For our churchgoing evangelicals, however, let’s assume that they attend some congregation even if it might not have a formal membership procedure or the practice or possibility of discipline. With this picture in view there is a another way in which most of the 60 million or so American evangelicals may be said to be churchless.

They may be churchless because, despite attending a congregation, that congregation may not have the marks of the church. This language of “marks of the church” is very ancient. In substance it goes back to the Patristic (most ancient post-apostolic) church’s struggle against the Gnostics and other heretical groups claiming to be “the church.” By the time of the Reformation, the Reformed Churches identified three marks of the true church.

The Scots Confession (1560) identified two “notes” (marks or indicators) of the “true kirk” (ch. 18):

So it is essential that the true Kirk be distinguished from the filthy synagogues by clear and perfect notes lest we, being deceived, receive and embrace, to our own condemnation, the one for the other…. The notes of the true Kirk, therefore, we believe, confess, and avow to be: first, the true preaching of the Word of God, in which God has revealed himself to us, as the writings of the prophets and apostles declare; secondly, the right administration of the sacraments of Christ Jesus, with which must be associated the Word and promise of God to seal and confirm them in our hearts; and lastly, ecclesiastical discipline uprightly ministered, as God’s Word prescribes, whereby vice is repressed and virtue nourished. Then wherever these notes are seen and continue for any time, be the number complete or not, there, beyond any doubt, is the true Kirk of Christ, who, according to his promise, is in its midst. This is not that universal Kirk of which we have spoken before, but particular Kirks, such as were in Corinth, Galatia, Ephesus, and other places where the ministry was planted by Paul and which he himself called Kirks of God.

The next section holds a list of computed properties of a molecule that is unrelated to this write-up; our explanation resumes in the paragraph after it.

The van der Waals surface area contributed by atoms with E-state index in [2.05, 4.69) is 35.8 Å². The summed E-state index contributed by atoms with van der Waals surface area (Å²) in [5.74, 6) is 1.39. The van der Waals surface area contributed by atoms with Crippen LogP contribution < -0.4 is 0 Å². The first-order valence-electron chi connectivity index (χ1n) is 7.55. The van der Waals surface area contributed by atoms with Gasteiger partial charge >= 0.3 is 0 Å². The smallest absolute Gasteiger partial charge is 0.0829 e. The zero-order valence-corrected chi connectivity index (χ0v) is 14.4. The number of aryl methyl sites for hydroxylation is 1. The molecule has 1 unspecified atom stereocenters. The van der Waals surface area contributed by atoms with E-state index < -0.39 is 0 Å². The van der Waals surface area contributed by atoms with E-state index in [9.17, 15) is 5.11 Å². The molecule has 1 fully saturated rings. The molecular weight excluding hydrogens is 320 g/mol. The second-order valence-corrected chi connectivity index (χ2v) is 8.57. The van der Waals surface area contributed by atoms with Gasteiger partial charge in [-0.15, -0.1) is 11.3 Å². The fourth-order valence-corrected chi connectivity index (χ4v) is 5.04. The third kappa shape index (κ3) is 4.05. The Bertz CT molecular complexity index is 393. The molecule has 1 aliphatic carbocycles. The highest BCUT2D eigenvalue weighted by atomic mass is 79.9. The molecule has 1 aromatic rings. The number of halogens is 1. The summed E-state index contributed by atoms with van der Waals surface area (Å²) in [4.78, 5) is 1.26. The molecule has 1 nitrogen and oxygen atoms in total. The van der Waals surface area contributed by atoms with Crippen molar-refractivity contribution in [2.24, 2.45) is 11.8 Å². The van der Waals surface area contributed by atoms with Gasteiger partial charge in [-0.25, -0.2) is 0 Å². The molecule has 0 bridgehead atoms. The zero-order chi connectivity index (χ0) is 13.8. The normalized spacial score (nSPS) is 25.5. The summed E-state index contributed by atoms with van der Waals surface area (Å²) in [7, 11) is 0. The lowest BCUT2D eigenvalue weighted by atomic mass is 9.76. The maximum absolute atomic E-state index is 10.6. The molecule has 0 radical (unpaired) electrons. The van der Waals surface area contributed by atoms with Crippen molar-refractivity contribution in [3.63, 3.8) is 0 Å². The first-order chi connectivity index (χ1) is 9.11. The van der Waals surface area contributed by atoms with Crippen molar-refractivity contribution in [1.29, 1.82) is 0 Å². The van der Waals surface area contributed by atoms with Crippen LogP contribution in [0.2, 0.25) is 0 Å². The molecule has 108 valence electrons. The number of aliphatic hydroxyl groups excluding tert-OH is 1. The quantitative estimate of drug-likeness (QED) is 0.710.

This is the same conception that one finds in the Belgic Confession Art. 29, adopted by most of the European Reformed Churches beginning in 1561. The French Confession of 1559, in Art. 27 uses essentially the same categories. Thus, by the mid-16th century, there was a widespread consensus among the Reformed Churches of Europe and Britain that there are clear, inherent marks by which the true church may be distinguished from the false church and sects (Belgic 29) or from “filthy synagogues” (Scots Kirk).

If this way of thinking about the church seems strange that ought to alert us to how far we have drifted from our Reformation moorings. In practice, however, we use these categories daily. We just fail to apply them to the church. Not everyone who shoots baskets is a basketball player. A true ball player moves a certain way. He or she has a certain fluidity on the court. A true ball player is in the right place at the right time, he or she holds the ball a certain way, dribbles the ball a certain way, plays defense a certain way. There are marks of genuine ball player. Either one has them or one does not.